HELENA — October is Breast Cancer Awareness Month.
So many times we hear people have been diagnosed, they went through treatment, and are now cancer-free.
But what happens from the time a person is diagnosed to when they are deemed cancer-free?
MTN News spoke to one woman who said she couldn't have made it through without a support system.
Carmen Diehl was diagnosed with Stage III Invasive Memory Carcinoma in February 2018.
It would take over a year before all of her radiation and chemotherapy treatments were completed.
Carmen will be the first to tell you a strong support system is the only way she made it through.
"My kids have someone to reach out to, it was so neat to see them open up, especially the 11 year old," Diehl said.
Cancer doesn't just strike the patient hard, it also drastically takes a toll on the family members- especially children of the patients.
Carmen has five children; the youngest is just 11 years old.
Through Licensed Clinical Social Worker Tina Stern, a service provided by St. Peter's Hospital Cancer Treatment Center, Carmen and her family were able to meet and deeply discuss what she was going through.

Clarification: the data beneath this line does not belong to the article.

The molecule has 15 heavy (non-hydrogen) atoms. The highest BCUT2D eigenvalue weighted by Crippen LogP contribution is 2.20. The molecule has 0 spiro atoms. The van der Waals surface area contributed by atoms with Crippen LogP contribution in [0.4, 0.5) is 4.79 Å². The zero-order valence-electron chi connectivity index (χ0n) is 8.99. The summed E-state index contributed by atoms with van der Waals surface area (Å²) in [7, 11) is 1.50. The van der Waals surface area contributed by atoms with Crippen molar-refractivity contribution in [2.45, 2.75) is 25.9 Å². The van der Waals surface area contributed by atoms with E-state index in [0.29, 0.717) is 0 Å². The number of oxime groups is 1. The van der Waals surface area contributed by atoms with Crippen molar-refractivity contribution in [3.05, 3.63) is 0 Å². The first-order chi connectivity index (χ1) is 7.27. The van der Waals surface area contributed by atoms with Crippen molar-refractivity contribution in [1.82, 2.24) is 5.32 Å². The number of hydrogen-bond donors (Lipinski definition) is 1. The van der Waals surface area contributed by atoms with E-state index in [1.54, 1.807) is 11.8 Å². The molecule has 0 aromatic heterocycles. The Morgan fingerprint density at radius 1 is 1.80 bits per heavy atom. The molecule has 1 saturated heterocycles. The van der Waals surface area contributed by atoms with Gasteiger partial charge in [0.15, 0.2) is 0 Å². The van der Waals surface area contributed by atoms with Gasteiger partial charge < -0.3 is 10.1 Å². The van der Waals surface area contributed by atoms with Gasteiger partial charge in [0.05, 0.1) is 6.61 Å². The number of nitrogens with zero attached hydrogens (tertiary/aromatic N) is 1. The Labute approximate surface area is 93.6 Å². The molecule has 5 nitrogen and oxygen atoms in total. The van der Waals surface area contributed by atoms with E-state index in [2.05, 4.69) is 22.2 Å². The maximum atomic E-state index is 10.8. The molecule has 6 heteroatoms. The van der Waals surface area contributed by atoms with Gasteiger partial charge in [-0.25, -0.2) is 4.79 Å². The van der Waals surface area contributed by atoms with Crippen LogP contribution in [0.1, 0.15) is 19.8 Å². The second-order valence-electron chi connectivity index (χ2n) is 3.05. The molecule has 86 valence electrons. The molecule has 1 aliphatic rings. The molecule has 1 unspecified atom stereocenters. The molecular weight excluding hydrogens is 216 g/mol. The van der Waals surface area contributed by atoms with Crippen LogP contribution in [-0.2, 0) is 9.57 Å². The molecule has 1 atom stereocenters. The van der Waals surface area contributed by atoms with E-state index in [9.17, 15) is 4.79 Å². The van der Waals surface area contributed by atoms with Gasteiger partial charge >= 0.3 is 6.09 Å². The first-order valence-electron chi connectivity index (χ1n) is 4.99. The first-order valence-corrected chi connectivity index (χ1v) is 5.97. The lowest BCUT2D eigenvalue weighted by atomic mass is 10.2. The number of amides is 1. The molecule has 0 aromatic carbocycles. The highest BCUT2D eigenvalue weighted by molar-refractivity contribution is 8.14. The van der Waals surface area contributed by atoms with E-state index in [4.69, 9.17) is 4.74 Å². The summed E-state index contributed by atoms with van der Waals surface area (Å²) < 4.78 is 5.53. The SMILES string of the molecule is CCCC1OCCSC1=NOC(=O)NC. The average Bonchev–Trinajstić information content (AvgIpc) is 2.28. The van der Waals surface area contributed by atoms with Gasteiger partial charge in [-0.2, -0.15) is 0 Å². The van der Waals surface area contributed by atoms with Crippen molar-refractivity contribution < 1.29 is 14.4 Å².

"So for example, meeting with Carmen's family, she was able to bring four of her five children, and we were able to sit down and discuss the diagnosis and what the family can look for as far as symptoms maybe, but also how we can support the entire family," Stern said.
Carmen had four aggressive chemo treatments in an eight week period and several more radiation treatments after that.
During this time she developed relationships with her nurses, social workers, and volunteer staff at St. Peter's Hospital.
Carmen rang the bell in August of 2018 signifying she had completed her treatments.
Now Carmen has a message for other women who may be battling breast cancer, she says,
"The support system, everybody needs it!"
Click here for the calendar of activities for cancer survivors.